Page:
Bell revises internet usage-based billing proposal
A CRTC hearing that could determine the internet prices and options available to Canadians has closed with a look at a freshly revised usage-based billing proposal from Bell.
The hearing, which wrapped up Tuesday, is intended to help the commission determine how independent internet service providers are billed by companies such as Bell for access to their networks.
That access allows the small ISPs to connect to individual customers and create their own retail internet packages — which is meant to satisfy the CRTC's goal of boosting competition in the market.
BigTelco vs. IndyISP
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Bell presented its new pricing proposal late Monday afternoon, the first of two days reserved for participants to counter arguments made earlier in the hearing.
The new proposal includes a fee of 17.8 cents per gigabyte of usage by independent ISPs. That is slightly lower than the $200 per terabyte (19.5 cents per gigabyte) fee that Bell originally proposed when the hearing opened on July 11. In addition, the fees would no longer have to be paid in advance, and there would no longer be a premium price for usage above the pre-paid terabytes ordered by the independent ISP.
Bell said the revised proposal was based on its costs, rather than the market prices it had proposed earlier.
Thumbs-down from independents
Independent ISPs and representatives for consumers remained unanimously opposed to Bell’s proposal.
Jean-François Mezei, a consumer advocate who made Tuesday’s first appearance, said Bell’s proposal would still pressure independent ISPs to mimic Bell’s plans for its own retail internet customers, which include usage-based caps and surcharges for each gigabyte over the cap.
"You don’t know what your bill’s going to be next month," he said. "It depends on what your users do."
That unpredictability could make it difficult for independent ISPs to avoid charging their own customers per gigabyte, Mezei said. He alleged Bell's plan is designed to stifle competition against its own retail internet packages.
Bell disagreed, saying its network expansion costs are proportional to the volume of usage, and that the proposal would allow independent ISPs to have flexibility to design their own packages. If they wanted to "play the averages," they could allow light users to subsidize heavy users and offer unlimited internet plans, said Mirko Bibic, senior vice-president of regulatory and government affairs for Bell Canada Enterprises.
"No one’s holding them to our pricing plans."
Earlier in the hearing, two proposals had been presented to the CRTC:
- The Canadian Network Operators Consortium (CNOC), which represents small ISPs, proposed a "95th percentile model," which measures the peak network traffic travelling at the point where the independent ISP’s network joins the network of wholesale network providers such as Bell.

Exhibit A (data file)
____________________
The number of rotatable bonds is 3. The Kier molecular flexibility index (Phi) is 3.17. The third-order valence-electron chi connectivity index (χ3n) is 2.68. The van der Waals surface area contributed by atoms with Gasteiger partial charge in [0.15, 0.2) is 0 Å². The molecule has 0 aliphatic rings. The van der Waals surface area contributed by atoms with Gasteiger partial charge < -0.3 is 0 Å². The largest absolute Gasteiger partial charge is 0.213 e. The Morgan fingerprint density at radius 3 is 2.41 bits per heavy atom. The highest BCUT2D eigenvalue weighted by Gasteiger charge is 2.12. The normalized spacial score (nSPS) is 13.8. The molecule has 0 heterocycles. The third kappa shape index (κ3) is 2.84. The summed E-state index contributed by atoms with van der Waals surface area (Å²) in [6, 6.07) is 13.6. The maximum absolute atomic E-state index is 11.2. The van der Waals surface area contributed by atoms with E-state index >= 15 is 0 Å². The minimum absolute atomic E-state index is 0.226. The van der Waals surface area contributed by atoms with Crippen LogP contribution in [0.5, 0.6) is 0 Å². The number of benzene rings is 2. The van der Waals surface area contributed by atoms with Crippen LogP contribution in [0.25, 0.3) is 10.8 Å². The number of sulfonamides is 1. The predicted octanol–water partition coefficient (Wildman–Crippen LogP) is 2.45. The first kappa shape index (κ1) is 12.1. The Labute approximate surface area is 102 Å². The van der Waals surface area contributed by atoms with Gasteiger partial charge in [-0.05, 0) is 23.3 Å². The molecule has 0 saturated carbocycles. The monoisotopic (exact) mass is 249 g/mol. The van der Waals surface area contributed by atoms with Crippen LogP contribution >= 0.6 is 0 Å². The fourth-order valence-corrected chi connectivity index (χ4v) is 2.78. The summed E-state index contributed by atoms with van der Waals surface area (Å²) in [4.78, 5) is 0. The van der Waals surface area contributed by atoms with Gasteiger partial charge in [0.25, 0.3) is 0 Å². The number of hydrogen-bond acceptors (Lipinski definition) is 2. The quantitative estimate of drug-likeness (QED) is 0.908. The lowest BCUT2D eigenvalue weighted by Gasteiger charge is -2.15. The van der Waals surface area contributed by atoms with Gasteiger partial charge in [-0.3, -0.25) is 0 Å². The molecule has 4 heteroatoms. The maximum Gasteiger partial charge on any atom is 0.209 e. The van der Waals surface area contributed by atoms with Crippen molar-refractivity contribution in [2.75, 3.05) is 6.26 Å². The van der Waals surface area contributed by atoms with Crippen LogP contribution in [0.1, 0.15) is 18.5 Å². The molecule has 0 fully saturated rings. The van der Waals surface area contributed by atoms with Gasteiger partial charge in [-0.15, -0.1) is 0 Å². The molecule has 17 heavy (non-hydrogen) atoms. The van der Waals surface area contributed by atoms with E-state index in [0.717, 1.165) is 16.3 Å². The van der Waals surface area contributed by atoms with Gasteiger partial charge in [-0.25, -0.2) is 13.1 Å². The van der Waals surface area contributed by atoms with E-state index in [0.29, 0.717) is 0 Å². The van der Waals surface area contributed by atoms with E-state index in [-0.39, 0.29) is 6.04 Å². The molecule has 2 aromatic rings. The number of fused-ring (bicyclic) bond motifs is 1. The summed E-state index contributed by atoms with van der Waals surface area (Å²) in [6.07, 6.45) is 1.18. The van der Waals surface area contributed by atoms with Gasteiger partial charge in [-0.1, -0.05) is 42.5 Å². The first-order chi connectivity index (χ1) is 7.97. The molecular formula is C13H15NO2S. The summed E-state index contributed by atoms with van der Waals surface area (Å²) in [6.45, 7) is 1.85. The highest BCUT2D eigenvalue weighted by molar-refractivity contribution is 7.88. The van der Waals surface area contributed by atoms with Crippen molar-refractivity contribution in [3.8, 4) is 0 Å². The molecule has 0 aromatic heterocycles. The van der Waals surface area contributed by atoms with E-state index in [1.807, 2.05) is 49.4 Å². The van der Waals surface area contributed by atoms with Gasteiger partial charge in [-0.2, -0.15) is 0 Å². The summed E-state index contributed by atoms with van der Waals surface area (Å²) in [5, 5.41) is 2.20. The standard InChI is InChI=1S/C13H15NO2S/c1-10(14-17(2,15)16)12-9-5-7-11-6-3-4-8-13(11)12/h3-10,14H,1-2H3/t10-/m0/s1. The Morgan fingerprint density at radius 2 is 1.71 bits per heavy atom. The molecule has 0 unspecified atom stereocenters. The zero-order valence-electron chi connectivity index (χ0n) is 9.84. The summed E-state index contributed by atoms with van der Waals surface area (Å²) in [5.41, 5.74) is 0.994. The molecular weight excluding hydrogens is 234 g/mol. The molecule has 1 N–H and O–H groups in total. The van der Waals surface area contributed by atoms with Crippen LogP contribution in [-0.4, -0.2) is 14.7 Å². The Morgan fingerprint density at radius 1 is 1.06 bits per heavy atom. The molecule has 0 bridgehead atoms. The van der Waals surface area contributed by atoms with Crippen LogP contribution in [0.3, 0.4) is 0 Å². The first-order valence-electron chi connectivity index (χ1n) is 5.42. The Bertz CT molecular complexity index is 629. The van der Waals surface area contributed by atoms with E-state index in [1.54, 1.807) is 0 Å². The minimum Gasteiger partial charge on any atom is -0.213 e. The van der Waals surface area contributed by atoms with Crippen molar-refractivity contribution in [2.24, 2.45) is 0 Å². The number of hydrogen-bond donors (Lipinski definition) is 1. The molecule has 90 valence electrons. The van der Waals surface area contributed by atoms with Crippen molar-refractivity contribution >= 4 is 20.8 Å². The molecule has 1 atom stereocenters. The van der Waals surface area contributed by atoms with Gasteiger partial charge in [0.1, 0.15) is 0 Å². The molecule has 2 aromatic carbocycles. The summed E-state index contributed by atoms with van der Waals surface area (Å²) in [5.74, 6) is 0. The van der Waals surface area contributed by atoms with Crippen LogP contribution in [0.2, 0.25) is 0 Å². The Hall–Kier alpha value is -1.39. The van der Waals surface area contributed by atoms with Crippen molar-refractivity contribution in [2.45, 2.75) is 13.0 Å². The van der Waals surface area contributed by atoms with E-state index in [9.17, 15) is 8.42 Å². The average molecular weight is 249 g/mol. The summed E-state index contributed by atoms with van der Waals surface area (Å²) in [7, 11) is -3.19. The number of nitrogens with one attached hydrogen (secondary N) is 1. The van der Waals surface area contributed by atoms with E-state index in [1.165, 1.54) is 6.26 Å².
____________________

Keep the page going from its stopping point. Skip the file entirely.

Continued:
- MTS Allstream, which buys wholesale network services from companies such as Bell in some areas and rents its network to independent ISPs in other areas, proposed that wholesale providers charge independent ISPs based on the capacity of the link between the wholesaler’s network and the independent’s network. The price includes the cost of upgrading other parts of the wholesale provider’s network to accommodate traffic from the independent ISP for the next 10 years. The independent ISP would be free to set the speed of the connection for their customers.
Some of the consumer advocates and CRTC commissioners said they liked the way the MTS Allstream plan shared risk between the wholesale network providers and the independent ISPs.
However, both CNOC and Bell argued forcefully against MTS Allstream’s model this week.
CNOC expressed concerns that MTS Allstream’s model would force independent ISPs to pay for capacity they didn’t use, especially if they purchased an extra link as a backup, but didn’t intend to ever use it unless their primary connection was temporarily not working.
Bell agreed that that was a problem. However, its biggest issue was the fact that MTS Allstream’s plan would allow independent ISPs to pay a flat rate for an interconnection and decide what speed they offer customers. Bell currently charges both retail and wholesale customers higher rates for higher speeds, and is required to make the same speeds available to retail customers as it does for independent ISPs.
"We think it would be a perverse outcome that we can’t offer speed at retail unless we make it available at wholesale," said Mirko Bibic, senior vice president of regulatory and government affairs for Bell Canada Enterprises, "but now suddenly, a wholesale ISP can offer speeds that we don’t offer."
He was adamant that Bell should not be forced to allow that.
The company reiterated it was opposed to capacity-based pricing models because it believes they will encourage internet usage at off-peak times, which would in turn boost the cost to upgrade its network. Bibic said that in order to implement such pricing plans, a lot of work would be required to estimate costs in a completely new way and would likely push wholesale network prices above the price for retail internet.
But Christian Tacit, a spokesman for CNOC, urged the CRTC "not to let implementation details related to billing and costing be an impediment," to implementing the right pricing model.
CRTC chair Konrad von Finckenstein closed the hearings by thanking all the participants.
"I think we had a very full debate, a very spirited debate," he said. "I think we’ve all learned it is a very difficult subject, but thanks to your help, I think the commissioners now have a full understanding of the issue and hopefully we will make the right decision."
Participants have until July 29 to file more written comments before the CRTC makes its decision.